Heavy Competition for the Lightest Metal
Anthropogenic greenhouse gas (GHG) emissions since the industrial revolution have driven large increases in the atmospheric concentrations of carbon dioxide (CO2), methane (CH4) and nitrous oxide (N2O). According to scientists, these gases, along with other sources of GHG emissions, are extremely likely to have been the dominant cause of the observed warming of the climate system since the mid-19th century. Fossil fuel use is the primary source of anthropogenic GHG emissions. Therefore, attempts to reduce fossil fuel-based energy emissions and mitigate effects on the climate will require, inter alia, transformation of energy consumption by drastically reducing fossil-based energies to greener sources of energy. So, the decade ahead will bring massive structural shifts as economies around the world transition away from fossil fuels.
A transition to de-carbonization of energy consumption is already underway with the introduction of renewable energy systems such as photovoltaic and wind turbine systems, and, more recently, rechargeable energy storage batteries that are used to produce energy for household use and to power electric vehicles. Some of the raw materials used in these renewable energy systems as well as in key industry sectors such as aerospace, defense, health, automotive and consumer electronics currently have few substitutes and are not widely globally distributed. They are defined as strategic and critical raw materials because they serve an essential function in the manufacturing of a product, the absence of which would have substantial consequences for a country’s economy or national security.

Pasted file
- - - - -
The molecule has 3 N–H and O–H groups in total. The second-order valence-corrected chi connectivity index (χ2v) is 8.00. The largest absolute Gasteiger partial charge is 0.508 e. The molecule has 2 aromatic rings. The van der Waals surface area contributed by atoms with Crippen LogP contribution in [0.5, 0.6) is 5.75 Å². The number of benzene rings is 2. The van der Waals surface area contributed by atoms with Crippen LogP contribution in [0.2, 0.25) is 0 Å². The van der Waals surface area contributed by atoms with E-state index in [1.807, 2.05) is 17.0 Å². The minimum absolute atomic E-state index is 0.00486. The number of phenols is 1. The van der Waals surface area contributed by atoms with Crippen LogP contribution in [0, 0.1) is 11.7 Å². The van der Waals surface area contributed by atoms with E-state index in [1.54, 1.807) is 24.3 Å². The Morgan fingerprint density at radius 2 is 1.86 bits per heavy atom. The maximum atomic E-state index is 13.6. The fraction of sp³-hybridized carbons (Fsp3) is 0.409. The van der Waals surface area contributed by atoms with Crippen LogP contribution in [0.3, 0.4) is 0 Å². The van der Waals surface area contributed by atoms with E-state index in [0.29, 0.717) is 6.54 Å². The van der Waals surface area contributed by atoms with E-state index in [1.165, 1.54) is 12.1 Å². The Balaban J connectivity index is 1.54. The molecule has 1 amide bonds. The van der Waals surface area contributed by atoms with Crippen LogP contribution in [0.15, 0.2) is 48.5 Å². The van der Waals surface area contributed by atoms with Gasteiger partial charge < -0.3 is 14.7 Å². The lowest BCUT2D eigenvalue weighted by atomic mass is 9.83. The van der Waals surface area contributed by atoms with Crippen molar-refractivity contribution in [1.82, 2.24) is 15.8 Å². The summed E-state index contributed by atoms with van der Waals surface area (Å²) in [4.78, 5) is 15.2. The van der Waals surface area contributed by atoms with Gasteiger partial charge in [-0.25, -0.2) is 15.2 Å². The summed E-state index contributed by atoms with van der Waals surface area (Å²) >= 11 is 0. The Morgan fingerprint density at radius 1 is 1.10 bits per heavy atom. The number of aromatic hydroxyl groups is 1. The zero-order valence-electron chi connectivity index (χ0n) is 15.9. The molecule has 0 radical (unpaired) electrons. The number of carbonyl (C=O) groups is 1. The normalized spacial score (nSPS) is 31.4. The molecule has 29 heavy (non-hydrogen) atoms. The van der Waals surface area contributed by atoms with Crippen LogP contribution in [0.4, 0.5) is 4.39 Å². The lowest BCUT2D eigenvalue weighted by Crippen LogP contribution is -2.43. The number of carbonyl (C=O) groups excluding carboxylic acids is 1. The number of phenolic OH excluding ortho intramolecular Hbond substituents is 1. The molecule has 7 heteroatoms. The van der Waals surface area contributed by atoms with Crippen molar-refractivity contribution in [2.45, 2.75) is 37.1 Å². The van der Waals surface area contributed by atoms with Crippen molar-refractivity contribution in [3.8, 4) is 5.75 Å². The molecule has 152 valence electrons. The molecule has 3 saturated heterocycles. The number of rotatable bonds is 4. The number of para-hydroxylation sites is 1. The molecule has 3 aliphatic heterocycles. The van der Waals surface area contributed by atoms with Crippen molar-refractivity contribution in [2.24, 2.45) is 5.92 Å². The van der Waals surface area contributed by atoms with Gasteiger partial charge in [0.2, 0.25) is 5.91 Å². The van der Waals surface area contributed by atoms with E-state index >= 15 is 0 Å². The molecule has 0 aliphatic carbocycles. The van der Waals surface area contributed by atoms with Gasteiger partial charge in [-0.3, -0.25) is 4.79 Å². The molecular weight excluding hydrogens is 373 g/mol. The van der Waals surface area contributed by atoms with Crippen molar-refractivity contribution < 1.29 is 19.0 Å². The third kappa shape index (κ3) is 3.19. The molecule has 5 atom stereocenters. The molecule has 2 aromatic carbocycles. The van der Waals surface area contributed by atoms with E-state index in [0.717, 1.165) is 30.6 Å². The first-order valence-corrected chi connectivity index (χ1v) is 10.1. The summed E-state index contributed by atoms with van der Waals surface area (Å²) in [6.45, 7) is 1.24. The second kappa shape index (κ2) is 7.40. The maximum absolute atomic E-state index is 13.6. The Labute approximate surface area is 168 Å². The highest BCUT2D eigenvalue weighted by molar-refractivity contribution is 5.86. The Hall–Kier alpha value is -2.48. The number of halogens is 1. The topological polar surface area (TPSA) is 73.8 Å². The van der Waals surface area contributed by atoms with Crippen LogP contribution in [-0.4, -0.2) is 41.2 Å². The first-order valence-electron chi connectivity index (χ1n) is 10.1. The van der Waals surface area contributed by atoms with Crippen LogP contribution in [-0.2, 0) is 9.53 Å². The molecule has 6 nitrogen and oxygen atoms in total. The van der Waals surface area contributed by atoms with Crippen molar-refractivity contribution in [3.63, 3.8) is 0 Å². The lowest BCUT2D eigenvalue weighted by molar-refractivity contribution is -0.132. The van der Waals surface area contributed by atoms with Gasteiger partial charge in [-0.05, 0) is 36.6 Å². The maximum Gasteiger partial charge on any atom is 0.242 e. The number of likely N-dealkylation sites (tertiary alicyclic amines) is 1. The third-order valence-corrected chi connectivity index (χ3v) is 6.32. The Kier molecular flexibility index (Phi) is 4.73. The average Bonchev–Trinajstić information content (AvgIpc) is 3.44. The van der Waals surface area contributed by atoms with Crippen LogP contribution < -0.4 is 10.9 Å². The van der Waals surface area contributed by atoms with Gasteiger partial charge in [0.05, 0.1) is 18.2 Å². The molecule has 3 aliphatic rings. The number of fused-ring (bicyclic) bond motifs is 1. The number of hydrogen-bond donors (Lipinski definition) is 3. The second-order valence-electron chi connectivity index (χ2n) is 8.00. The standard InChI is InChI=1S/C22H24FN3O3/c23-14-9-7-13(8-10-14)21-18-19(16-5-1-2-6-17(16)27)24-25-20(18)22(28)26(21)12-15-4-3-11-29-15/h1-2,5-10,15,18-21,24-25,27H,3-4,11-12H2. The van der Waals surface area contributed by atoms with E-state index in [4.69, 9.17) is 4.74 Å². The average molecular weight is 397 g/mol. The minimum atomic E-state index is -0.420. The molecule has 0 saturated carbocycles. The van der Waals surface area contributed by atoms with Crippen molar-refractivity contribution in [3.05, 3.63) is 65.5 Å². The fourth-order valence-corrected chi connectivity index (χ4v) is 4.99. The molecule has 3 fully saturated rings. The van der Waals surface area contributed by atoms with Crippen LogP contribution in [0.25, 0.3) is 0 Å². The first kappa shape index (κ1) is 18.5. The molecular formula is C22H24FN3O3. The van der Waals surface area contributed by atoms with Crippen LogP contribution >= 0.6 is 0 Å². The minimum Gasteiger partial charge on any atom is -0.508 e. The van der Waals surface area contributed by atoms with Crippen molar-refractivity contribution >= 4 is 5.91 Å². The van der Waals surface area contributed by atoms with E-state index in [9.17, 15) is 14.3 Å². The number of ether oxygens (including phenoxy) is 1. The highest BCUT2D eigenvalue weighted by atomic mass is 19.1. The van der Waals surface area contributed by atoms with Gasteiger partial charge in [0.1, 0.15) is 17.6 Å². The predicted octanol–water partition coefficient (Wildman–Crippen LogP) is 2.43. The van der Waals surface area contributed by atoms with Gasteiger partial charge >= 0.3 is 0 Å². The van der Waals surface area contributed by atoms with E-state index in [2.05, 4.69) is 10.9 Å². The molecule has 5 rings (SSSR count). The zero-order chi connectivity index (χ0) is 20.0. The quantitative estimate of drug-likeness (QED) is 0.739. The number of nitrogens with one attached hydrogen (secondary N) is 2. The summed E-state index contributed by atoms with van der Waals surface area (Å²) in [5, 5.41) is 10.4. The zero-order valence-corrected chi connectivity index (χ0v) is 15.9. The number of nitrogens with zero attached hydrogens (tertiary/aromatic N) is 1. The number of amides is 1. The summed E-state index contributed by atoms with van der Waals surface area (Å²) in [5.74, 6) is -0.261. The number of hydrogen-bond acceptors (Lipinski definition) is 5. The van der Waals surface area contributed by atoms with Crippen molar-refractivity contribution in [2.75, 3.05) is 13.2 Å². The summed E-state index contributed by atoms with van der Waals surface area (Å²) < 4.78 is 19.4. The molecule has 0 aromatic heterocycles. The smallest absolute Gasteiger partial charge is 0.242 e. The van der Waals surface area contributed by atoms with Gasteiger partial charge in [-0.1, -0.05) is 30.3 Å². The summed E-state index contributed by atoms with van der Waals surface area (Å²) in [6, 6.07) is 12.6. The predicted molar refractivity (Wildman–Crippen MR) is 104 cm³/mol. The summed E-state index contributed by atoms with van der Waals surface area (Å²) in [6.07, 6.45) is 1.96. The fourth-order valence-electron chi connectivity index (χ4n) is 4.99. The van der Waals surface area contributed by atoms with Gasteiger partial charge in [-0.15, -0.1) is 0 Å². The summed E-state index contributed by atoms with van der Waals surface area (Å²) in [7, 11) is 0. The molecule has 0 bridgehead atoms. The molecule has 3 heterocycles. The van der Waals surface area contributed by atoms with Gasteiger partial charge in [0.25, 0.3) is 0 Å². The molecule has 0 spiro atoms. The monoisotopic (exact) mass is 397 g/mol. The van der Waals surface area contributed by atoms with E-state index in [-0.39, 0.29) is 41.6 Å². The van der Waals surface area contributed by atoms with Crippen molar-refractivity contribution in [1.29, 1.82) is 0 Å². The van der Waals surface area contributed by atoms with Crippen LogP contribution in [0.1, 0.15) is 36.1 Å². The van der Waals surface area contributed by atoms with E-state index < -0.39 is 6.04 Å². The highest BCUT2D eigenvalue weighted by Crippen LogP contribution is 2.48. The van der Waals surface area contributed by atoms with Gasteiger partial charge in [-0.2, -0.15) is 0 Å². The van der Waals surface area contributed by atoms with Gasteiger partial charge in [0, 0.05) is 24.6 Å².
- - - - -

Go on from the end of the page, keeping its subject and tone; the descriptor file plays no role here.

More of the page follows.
Since there are few or no substitutes to these raw materials, strict measures are employed to control their conservation and distribution. One such material is lithium.
On the face of it, lithium, having atomic number three on the periodic table, is not one of the more famous elements, like gold. But behind the scenes, as countries compete to get ahead in the global energy transition, this soft silver-white, univalent element of the alkali metal group has become one of the world’s most valuable commodities owing to its critical importance as a crucial building block of the lithium-ion rechargeable batteries that power electric vehicles (EVs), laptops and mobile phones. Moreover, it’s an essential ingredient in lithium-ion batteries without which there’s no way to power an electric car, or store energy from wind and solar. As countries transition to a green future, demand for lithium is exploding, and supply just can’t keep up. The world is going to need a lot more of it to run their vehicles and produce clean energy to combat climate change. But, at present, only a handful of countries lead the production of lithium. Although China is not one of the biggest producers of lithium, it controls more than 60% of the global processing capacity for the mineral.
That is the reason why experts fear that world powers may be at daggers drawn in near future to gain control over this critical source of renewable energy. The extent to which major economies are willing to clash over these strategic commodities in order to secure reliable supply chains remains to be seen, and will largely be a function of the global trade system going forward. However, the fact remains that supply chain security will be a matter that no policymaker has the luxury of ignoring.
The writer is a CSS aspirant.